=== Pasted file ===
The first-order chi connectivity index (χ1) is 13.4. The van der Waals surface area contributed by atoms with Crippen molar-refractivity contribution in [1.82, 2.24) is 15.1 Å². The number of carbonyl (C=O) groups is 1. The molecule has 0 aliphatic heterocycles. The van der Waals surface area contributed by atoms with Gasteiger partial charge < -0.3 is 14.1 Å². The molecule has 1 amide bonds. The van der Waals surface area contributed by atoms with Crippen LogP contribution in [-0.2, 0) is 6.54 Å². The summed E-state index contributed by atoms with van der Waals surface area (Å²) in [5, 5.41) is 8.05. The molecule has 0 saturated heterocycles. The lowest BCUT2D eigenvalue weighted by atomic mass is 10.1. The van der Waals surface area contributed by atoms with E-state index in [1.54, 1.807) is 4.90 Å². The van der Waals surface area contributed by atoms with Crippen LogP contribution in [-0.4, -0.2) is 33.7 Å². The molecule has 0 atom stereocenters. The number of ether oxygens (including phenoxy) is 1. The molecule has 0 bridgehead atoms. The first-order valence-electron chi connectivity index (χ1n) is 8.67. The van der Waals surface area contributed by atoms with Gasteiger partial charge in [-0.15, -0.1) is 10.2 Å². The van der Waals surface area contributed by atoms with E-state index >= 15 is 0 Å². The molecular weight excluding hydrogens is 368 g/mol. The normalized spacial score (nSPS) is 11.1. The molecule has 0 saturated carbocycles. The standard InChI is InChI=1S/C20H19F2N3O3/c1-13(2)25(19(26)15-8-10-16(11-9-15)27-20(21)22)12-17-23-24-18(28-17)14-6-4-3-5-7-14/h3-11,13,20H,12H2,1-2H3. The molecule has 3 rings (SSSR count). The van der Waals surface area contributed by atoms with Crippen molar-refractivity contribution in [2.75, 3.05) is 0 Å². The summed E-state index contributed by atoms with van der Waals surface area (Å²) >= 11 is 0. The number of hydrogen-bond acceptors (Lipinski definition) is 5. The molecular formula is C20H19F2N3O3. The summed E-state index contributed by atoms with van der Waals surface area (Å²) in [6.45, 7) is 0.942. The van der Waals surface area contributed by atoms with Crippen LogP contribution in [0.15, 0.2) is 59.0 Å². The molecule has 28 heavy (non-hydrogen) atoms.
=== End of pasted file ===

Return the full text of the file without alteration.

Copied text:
The first-order chi connectivity index (χ1) is 13.4. The van der Waals surface area contributed by atoms with Crippen molar-refractivity contribution in [1.82, 2.24) is 15.1 Å². The number of carbonyl (C=O) groups is 1. The molecule has 0 aliphatic heterocycles. The van der Waals surface area contributed by atoms with Gasteiger partial charge < -0.3 is 14.1 Å². The molecule has 1 amide bonds. The van der Waals surface area contributed by atoms with Crippen LogP contribution in [-0.2, 0) is 6.54 Å². The summed E-state index contributed by atoms with van der Waals surface area (Å²) in [5, 5.41) is 8.05. The molecule has 0 saturated heterocycles. The lowest BCUT2D eigenvalue weighted by atomic mass is 10.1. The van der Waals surface area contributed by atoms with E-state index in [1.54, 1.807) is 4.90 Å². The van der Waals surface area contributed by atoms with Crippen LogP contribution in [-0.4, -0.2) is 33.7 Å². The molecule has 0 atom stereocenters. The number of ether oxygens (including phenoxy) is 1. The molecule has 0 bridgehead atoms. The first-order valence-electron chi connectivity index (χ1n) is 8.67. The van der Waals surface area contributed by atoms with Gasteiger partial charge in [-0.15, -0.1) is 10.2 Å². The van der Waals surface area contributed by atoms with E-state index >= 15 is 0 Å². The molecular weight excluding hydrogens is 368 g/mol. The normalized spacial score (nSPS) is 11.1. The molecule has 0 saturated carbocycles. The standard InChI is InChI=1S/C20H19F2N3O3/c1-13(2)25(19(26)15-8-10-16(11-9-15)27-20(21)22)12-17-23-24-18(28-17)14-6-4-3-5-7-14/h3-11,13,20H,12H2,1-2H3. The molecule has 3 rings (SSSR count). The van der Waals surface area contributed by atoms with Crippen molar-refractivity contribution in [2.75, 3.05) is 0 Å². The summed E-state index contributed by atoms with van der Waals surface area (Å²) >= 11 is 0. The number of hydrogen-bond acceptors (Lipinski definition) is 5. The molecular formula is C20H19F2N3O3. The summed E-state index contributed by atoms with van der Waals surface area (Å²) in [6.45, 7) is 0.942. The van der Waals surface area contributed by atoms with Crippen LogP contribution in [0.15, 0.2) is 59.0 Å². The molecule has 28 heavy (non-hydrogen) atoms.